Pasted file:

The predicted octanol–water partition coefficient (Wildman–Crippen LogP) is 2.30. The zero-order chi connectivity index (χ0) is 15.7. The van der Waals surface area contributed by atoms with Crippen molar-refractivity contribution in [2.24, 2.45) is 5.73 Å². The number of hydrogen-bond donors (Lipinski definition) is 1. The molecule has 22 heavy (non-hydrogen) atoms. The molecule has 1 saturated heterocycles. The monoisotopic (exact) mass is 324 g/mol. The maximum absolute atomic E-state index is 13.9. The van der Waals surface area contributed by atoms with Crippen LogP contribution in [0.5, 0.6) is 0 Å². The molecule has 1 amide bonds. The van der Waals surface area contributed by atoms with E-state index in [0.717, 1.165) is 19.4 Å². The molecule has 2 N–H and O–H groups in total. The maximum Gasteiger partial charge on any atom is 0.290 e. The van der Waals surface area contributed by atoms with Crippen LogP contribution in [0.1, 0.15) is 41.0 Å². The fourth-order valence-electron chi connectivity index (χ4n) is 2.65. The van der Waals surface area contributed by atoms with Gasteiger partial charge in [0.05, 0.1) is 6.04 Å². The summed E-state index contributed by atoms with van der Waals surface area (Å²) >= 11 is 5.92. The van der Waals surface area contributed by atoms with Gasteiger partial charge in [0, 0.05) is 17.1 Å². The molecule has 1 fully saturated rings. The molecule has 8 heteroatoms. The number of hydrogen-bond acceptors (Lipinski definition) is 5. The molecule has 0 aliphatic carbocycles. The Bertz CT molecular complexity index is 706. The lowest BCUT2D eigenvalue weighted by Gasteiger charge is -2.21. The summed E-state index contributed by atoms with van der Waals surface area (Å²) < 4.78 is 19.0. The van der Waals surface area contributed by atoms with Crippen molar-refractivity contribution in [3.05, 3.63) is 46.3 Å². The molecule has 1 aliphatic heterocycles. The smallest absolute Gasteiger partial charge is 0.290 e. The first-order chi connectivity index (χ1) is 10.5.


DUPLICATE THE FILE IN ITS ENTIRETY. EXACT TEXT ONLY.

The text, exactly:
The predicted octanol–water partition coefficient (Wildman–Crippen LogP) is 2.30. The zero-order chi connectivity index (χ0) is 15.7. The van der Waals surface area contributed by atoms with Crippen molar-refractivity contribution in [2.24, 2.45) is 5.73 Å². The number of hydrogen-bond donors (Lipinski definition) is 1. The molecule has 22 heavy (non-hydrogen) atoms. The molecule has 1 saturated heterocycles. The monoisotopic (exact) mass is 324 g/mol. The maximum absolute atomic E-state index is 13.9. The van der Waals surface area contributed by atoms with Crippen LogP contribution in [0.5, 0.6) is 0 Å². The molecule has 1 amide bonds. The van der Waals surface area contributed by atoms with E-state index in [0.717, 1.165) is 19.4 Å². The molecule has 2 N–H and O–H groups in total. The maximum Gasteiger partial charge on any atom is 0.290 e. The van der Waals surface area contributed by atoms with Crippen LogP contribution in [0.1, 0.15) is 41.0 Å². The fourth-order valence-electron chi connectivity index (χ4n) is 2.65. The van der Waals surface area contributed by atoms with Gasteiger partial charge in [0.05, 0.1) is 6.04 Å². The summed E-state index contributed by atoms with van der Waals surface area (Å²) >= 11 is 5.92. The van der Waals surface area contributed by atoms with Gasteiger partial charge in [0, 0.05) is 17.1 Å². The molecule has 1 fully saturated rings. The molecule has 8 heteroatoms. The number of hydrogen-bond acceptors (Lipinski definition) is 5. The molecule has 0 aliphatic carbocycles. The Bertz CT molecular complexity index is 706. The lowest BCUT2D eigenvalue weighted by Gasteiger charge is -2.21. The summed E-state index contributed by atoms with van der Waals surface area (Å²) < 4.78 is 19.0. The van der Waals surface area contributed by atoms with Crippen molar-refractivity contribution in [3.05, 3.63) is 46.3 Å². The molecule has 1 aliphatic heterocycles. The smallest absolute Gasteiger partial charge is 0.290 e. The first-order chi connectivity index (χ1) is 10.5.